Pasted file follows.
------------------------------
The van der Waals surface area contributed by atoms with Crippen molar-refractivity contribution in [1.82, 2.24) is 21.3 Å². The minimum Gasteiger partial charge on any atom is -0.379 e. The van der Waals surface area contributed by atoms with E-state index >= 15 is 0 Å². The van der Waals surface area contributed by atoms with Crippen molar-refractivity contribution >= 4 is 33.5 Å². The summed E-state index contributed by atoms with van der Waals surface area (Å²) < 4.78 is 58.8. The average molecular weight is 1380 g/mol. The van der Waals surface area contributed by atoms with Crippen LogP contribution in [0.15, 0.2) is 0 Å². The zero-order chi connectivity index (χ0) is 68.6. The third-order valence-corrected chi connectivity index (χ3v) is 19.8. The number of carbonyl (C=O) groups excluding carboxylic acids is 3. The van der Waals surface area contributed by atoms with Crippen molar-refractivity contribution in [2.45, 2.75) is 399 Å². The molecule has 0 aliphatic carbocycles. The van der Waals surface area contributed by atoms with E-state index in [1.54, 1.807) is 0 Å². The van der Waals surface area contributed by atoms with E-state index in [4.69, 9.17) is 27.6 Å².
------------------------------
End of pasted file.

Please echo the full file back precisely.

The van der Waals surface area contributed by atoms with Crippen molar-refractivity contribution in [1.82, 2.24) is 21.3 Å². The minimum Gasteiger partial charge on any atom is -0.379 e. The van der Waals surface area contributed by atoms with E-state index >= 15 is 0 Å². The van der Waals surface area contributed by atoms with Crippen molar-refractivity contribution >= 4 is 33.5 Å². The summed E-state index contributed by atoms with van der Waals surface area (Å²) < 4.78 is 58.8. The average molecular weight is 1380 g/mol. The van der Waals surface area contributed by atoms with Crippen LogP contribution in [0.15, 0.2) is 0 Å². The zero-order chi connectivity index (χ0) is 68.6. The third-order valence-corrected chi connectivity index (χ3v) is 19.8. The number of carbonyl (C=O) groups excluding carboxylic acids is 3. The van der Waals surface area contributed by atoms with Crippen molar-refractivity contribution in [2.45, 2.75) is 399 Å². The molecule has 0 aliphatic carbocycles. The van der Waals surface area contributed by atoms with E-state index in [1.54, 1.807) is 0 Å². The van der Waals surface area contributed by atoms with E-state index in [4.69, 9.17) is 27.6 Å².